Thursday, October 1, 2009
Peter J. Henning (Wayne State University Law School) has posted Corporate Criminal Liability and the Potential for Rehabilitation (American Criminal Law Review, Forthcoming) on SSRN. Here is the abstract:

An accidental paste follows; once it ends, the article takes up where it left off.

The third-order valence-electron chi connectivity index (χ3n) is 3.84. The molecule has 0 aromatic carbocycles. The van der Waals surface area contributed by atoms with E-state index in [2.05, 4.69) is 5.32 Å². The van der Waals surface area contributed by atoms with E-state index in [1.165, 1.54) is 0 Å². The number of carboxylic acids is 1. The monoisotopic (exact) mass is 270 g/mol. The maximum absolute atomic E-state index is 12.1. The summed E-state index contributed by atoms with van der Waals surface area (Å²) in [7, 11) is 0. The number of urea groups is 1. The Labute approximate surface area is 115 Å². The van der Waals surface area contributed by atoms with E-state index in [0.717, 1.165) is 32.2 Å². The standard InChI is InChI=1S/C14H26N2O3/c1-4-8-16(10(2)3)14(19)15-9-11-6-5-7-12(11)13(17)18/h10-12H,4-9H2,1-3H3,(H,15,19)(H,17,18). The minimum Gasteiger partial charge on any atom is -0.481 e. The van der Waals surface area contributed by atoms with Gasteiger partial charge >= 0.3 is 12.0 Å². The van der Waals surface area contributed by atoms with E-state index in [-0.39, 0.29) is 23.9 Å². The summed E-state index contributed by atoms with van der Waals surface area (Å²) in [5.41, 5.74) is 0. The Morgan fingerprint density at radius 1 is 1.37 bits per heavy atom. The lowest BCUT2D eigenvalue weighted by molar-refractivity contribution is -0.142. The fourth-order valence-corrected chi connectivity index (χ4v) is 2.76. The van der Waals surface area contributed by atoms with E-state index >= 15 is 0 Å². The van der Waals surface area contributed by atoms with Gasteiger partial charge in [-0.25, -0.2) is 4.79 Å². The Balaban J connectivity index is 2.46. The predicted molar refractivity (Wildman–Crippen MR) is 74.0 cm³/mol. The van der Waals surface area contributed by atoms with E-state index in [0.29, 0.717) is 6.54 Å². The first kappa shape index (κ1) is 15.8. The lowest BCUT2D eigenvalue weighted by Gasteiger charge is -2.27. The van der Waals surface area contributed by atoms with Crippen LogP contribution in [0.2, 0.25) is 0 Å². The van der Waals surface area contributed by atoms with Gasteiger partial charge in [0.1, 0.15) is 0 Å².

Much has been made about prosecutorial unfairness in treating corporations, that some multibillion dollar enterprises have been bullied by the Department of Justice to cooperate with the government by acknowledging guilt and then turning over records and employee statements regardless of guilt or innocence. Despite the repeated criticisms of corporate criminal liability, it is a staple of the criminal law in the United States, and unlikely to leave the scene any time soon. Indeed, it is growing outside the United States as a means of policing corporate misconduct. In this Essay, I focus on two issues that seem relevant to the current discussion about the scope of corporate criminal liability: first, is there a justification for applying the criminal law to a corporation or other type of business organization? While there is at least the possibility of deterring an individual from undertaking criminal conduct again by imposing punishment on the person, and society can exact retribution from the law-breaker to vindicate its interests and those of the victim, these rationales for punishment do not work well for organizations that do not act through the same individuals and will continue to exist even if individual miscreants are removed. Second, if specific deterrence or retribution are at best weak justifications for punishing corporations, is there a workable rationale for using criminal laws rather than civil regulatory actions against organizations? I argue in this Essay that the current trend toward using deferred prosecution agreements (DPAs) and non-prosecution agreements (NPAs) to resolve criminal investigations of corporations highlight the proper focus on rehabilitation of the organization as the proper goal of the application of the criminal law to corporations.